The Lenovo Yoga 910 two-in-one Windows laptop comes in an attractive aluminum design, with an interesting hinge that reminds me of the Microsoft Surface Book, but without the annoying gap. It also sports a larger 14-inch display and a speedy 7th generation Intel Core i7 processor. The Yoga 910 compares favorably to the new MacBook Pro thanks to the great design and build quality. In fact, I picked The Yoga 910 over the new MacBook Pro with Touchbar even though I planned to buy the new MacBook before Apple announced it earlier this year.
In 2011 I got my first MacBook and I’ve owned multiple Macs since. I wanted a new 15-inch MacBook Pro to replace my 2014 13-inch model and my 12-inch Surface Pro 4. So, after some research, I picked up the Lenovo Yoga 910. Don’t expect a full review of the Windows laptop. Head over to GottaBeMobile.com for that where they concluded:
Lenovo introduced the first Yoga back in 2012. With this model, buyers are getting a solid screen, keyboard, design and a lot of power in a very thin and good-looking package. They’ve finally perfected the form factor.
Instead, here’s a list of the reason I chose a high-end Windows laptop, like the Lenovo Yoga 910 over the new MacBook Pro with Touchbar.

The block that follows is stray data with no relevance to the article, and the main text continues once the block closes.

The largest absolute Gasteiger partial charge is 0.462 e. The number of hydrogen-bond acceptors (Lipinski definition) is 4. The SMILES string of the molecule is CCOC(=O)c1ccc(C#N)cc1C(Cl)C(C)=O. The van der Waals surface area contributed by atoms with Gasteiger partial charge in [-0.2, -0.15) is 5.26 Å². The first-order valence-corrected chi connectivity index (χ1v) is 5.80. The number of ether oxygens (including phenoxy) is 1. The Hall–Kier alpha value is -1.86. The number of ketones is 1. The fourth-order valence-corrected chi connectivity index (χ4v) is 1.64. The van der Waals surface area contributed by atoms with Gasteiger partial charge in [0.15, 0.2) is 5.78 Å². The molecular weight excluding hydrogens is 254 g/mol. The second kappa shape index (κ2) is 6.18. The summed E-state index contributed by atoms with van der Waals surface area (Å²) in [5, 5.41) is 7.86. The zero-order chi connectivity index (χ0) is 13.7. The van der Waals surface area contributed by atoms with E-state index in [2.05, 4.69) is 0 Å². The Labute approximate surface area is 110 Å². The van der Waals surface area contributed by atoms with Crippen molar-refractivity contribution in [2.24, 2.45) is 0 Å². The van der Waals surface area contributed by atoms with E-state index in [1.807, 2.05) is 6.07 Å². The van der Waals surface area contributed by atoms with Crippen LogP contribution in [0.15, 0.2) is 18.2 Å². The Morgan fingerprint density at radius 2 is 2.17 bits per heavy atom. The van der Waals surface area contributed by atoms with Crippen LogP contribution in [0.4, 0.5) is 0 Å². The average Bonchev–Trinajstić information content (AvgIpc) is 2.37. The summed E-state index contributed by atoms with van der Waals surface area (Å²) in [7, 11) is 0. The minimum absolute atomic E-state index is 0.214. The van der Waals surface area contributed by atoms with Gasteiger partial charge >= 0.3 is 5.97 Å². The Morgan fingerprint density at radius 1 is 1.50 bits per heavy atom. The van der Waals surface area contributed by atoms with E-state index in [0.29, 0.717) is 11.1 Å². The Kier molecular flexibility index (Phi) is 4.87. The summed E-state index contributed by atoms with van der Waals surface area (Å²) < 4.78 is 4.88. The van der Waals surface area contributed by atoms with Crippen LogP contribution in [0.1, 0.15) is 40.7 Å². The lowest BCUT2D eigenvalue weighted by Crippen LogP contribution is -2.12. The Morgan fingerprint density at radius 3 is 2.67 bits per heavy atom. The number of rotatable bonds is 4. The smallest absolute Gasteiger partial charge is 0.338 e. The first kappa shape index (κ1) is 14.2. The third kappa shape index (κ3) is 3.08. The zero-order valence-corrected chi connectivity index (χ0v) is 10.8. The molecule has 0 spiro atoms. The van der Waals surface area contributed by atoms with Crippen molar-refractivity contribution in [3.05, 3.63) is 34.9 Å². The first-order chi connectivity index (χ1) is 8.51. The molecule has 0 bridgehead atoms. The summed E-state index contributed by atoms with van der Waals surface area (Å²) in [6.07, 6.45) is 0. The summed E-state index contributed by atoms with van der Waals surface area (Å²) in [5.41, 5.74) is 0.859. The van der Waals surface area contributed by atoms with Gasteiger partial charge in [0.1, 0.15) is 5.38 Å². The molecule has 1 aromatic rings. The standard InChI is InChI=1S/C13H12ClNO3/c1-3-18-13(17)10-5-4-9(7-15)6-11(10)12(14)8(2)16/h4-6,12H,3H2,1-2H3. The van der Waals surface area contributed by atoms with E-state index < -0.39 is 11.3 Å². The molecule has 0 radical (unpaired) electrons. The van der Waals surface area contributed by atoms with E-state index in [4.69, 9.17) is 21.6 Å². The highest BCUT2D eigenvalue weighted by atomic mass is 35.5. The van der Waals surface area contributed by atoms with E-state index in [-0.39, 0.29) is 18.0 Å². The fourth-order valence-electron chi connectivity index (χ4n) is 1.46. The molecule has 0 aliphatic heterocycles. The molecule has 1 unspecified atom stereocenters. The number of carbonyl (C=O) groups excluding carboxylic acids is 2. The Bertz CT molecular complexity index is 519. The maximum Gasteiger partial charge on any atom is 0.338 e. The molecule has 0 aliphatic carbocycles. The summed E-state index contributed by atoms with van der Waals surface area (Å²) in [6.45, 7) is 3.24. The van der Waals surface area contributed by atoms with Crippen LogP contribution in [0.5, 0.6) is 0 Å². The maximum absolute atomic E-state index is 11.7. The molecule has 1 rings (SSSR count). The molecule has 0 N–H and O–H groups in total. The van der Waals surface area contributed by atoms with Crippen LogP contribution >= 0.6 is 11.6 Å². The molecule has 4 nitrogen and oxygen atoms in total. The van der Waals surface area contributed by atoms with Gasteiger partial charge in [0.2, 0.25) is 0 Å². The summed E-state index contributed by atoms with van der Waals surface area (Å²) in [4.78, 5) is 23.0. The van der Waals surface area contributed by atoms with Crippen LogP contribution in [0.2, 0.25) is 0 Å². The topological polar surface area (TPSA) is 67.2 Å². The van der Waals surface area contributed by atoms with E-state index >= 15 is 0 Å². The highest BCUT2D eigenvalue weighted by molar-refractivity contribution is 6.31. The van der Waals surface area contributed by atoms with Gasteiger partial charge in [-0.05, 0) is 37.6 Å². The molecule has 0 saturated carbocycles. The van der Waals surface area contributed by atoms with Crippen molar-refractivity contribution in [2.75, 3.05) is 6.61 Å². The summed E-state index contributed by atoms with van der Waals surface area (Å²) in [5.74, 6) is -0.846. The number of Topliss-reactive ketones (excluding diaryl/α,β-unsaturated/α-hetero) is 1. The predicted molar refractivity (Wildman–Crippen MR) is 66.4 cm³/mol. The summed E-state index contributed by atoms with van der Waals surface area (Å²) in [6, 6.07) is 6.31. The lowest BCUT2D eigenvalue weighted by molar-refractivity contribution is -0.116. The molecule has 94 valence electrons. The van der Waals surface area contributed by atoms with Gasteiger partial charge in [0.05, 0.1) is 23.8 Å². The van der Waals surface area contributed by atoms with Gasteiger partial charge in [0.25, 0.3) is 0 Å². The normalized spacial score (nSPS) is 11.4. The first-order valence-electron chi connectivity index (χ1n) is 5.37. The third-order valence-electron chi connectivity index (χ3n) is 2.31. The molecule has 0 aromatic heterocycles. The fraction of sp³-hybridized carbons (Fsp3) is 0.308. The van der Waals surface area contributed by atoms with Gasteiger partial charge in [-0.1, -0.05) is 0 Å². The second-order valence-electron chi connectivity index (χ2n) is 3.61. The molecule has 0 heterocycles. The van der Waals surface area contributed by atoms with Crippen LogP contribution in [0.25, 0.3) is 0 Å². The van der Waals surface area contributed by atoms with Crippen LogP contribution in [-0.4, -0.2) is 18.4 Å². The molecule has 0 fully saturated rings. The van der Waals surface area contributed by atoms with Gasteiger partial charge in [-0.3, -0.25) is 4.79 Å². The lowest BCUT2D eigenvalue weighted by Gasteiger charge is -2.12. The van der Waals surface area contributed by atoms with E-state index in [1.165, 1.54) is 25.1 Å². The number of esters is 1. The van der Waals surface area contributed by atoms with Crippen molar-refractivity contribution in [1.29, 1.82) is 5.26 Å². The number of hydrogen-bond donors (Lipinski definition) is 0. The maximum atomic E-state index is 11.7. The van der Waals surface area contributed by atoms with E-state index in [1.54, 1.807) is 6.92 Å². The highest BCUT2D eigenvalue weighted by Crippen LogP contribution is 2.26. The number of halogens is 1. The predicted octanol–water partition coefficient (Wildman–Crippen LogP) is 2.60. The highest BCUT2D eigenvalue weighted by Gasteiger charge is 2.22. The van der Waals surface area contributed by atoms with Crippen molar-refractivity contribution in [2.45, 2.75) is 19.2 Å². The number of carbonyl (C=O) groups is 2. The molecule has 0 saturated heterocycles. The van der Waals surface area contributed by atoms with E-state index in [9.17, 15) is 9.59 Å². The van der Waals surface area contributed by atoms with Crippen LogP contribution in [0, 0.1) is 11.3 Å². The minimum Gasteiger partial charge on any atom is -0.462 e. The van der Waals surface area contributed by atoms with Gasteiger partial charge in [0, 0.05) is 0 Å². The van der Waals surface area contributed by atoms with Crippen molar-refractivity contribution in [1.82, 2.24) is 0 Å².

Lenovo Yoga 910 Design Beats the Boring MacBook Pro
The Lenovo Yoga 910 looks beautiful with an attractive machined CNC aluminum design. It comes in multiple colors, but I bought the silver aluminum that looks like the MacBook design. Apple hasn’t updated their design in a significant way in years. That’s one reason I prefer the look of the Yoga 910. Every MacBook Pro looks about the same with only size and thickness differentiating the models. The MacBook Air is underpowered and the new MacBook (non-Air and non-Pro) that came out in March of last year.
The Yoga 910 looks unique. It’s thin and light with an elegant industrial design. It feels good to the touch and the eye-catching hinge sets it apart. People are wowed when they look at this machine.
Around the trackpad, there’s shiny silver trim that matches the material in the hinge. You also see it around the fingerprint reader, another nice feature.
The edges have a hard angle that sits slightly recessed from the keyboard deck and the bottom of the computer. This protects the ports and buttons from snagging as you pull it out of a form-fitting sleeve case. It’s more for look than function, however, and it looks good.
Lenovo Yoga 910 Touchscreen Display More Functional
The Lenovo Yoga 910 looks more attractive than the MacBook Pro with Touchbar, but the MacBook’s screen looks better than the highly reflective Yoga touchscreen. That’s not to say that Lenovo’s display looks bad. It’s a beautiful IPS display. I originally bought the 1920×1080 version, but traded it for the higher resolution 3840×2160 for $370 more, since it also doubles the RAM to 16GB and 500GB SSD at Best Buy.
The touchscreen on the Lenovo Yoga 910 gives the user an enjoyable interface, not possible on a MacBook since Apple stubbornly refuses to add touch to their computers. Thanks to the convertible design of the Lenovo, I can use it as a tablet, in tent mode, in stand mode with the keyboard facing down and the screen facing me, and as a traditional laptop.